The 2015 Philadelphia mayor’s race has it’s first official candidate. Former city development official Terry Gillen declared her candidacy Friday in the Graduate Hospital area where she was a Democratic ward leader in the past.
She cited 25 years of work in her neighborhood along with her experience in policy-making as key qualifications for the office. She’s particularly proud of her work under Mayor Ed Rendell on re-use of the Philadelphia Navy Yard.
“Vision and persistence are the hallmarks of the work I’ve done in the past, and I’ll bring those traits as Philadelphia’s mayor,” she said.
So what’s her vision?
“My vision for the city is one where every school is a high functioning school – not just some schools, not just schools for the connected, but every school,” Gillen said, “where we’re competing with Boston and New York for jobs, and everybody who needs a job is working in a family-functioning job.”
She said she’ll have more to say about the specifics of the education problem as the campaign unfolds and current funding battles play out.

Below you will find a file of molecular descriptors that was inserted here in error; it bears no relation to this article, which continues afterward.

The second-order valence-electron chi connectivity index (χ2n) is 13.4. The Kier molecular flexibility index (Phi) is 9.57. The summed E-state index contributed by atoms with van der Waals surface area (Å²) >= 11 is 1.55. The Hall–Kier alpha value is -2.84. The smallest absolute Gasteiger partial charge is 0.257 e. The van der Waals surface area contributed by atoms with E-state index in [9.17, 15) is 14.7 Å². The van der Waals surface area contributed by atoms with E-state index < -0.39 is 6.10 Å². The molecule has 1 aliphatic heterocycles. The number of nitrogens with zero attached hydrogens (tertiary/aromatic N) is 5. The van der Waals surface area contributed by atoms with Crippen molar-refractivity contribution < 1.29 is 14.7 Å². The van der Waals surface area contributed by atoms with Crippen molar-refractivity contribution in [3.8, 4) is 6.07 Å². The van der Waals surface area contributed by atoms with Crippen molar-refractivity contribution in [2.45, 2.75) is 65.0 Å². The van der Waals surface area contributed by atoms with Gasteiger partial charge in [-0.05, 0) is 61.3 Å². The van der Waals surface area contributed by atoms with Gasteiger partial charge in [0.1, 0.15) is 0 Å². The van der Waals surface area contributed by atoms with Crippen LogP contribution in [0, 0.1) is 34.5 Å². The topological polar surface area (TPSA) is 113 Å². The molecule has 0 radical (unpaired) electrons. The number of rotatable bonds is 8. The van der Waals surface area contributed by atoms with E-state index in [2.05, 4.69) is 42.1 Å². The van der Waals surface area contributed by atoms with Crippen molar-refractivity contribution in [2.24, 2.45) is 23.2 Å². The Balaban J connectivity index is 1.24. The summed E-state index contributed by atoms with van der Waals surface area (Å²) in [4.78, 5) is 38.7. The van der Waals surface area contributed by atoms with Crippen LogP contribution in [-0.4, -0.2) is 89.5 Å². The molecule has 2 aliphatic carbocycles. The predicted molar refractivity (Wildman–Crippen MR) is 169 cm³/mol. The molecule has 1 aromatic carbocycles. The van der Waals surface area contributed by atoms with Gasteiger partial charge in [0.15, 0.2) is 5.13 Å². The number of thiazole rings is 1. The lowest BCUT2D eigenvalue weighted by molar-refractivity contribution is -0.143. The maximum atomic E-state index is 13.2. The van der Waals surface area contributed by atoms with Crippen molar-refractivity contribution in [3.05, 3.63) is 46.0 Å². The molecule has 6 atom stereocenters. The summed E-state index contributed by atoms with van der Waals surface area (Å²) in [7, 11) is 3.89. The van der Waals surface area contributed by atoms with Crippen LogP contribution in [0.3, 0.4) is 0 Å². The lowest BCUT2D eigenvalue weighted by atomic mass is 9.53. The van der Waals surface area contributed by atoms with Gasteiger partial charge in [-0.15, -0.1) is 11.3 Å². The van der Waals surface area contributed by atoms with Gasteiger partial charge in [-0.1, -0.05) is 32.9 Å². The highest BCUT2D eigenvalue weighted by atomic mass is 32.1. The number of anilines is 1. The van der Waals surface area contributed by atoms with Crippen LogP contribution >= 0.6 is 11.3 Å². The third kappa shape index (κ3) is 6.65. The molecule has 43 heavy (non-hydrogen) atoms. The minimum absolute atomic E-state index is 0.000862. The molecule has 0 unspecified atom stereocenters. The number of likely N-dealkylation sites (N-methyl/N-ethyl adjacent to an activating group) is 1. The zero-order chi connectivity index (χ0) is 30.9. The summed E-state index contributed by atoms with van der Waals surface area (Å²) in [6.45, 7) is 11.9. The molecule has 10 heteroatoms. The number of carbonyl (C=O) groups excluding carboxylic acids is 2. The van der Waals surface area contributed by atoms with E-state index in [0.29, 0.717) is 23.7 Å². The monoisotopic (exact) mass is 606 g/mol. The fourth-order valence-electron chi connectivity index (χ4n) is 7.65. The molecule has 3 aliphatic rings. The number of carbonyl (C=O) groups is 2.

Gillen has never held elected office, but worked in the mayoral administrations of Rendell and Michael Nutter.
She’s well known to government insiders but largely unknown among voters. She begins the race without much traditional political support in a field that may include State Senator Anthony Williams, City Controller Alan Butkovitz, City Councilman Jim Kenney, attorney Ken Trujillo, and possibly Council President Darrell Clark.
Her announcement Saturday didn’t draw any elected officials or well-known political players (she said she didn’t reach out to any). But there’s a precedent she might draw some hope and inspiration from.
The last time we had a mayor’s race for an empty seat, eight years ago, the first candidate to announce his bid in July of 2006 was a City Councilman who had the support of exactly none of his Council colleagues. Only one elected official attended his announcement – a state representative from his Council district – and three Democratic ward leaders were there (one was Gillen).
He entered a race full of heavyweights, including two members of Congress and a self-funding millionaire, and spent months in last place in of a field of five. But it all worked out. His name was Michael Nutter.
Gillen mentioned Nutter’s name when I asked whether she could establish herself as a credible candidate, and added, “I think people need to focus less on the horse race and viability and more on who they think is the most qualified.”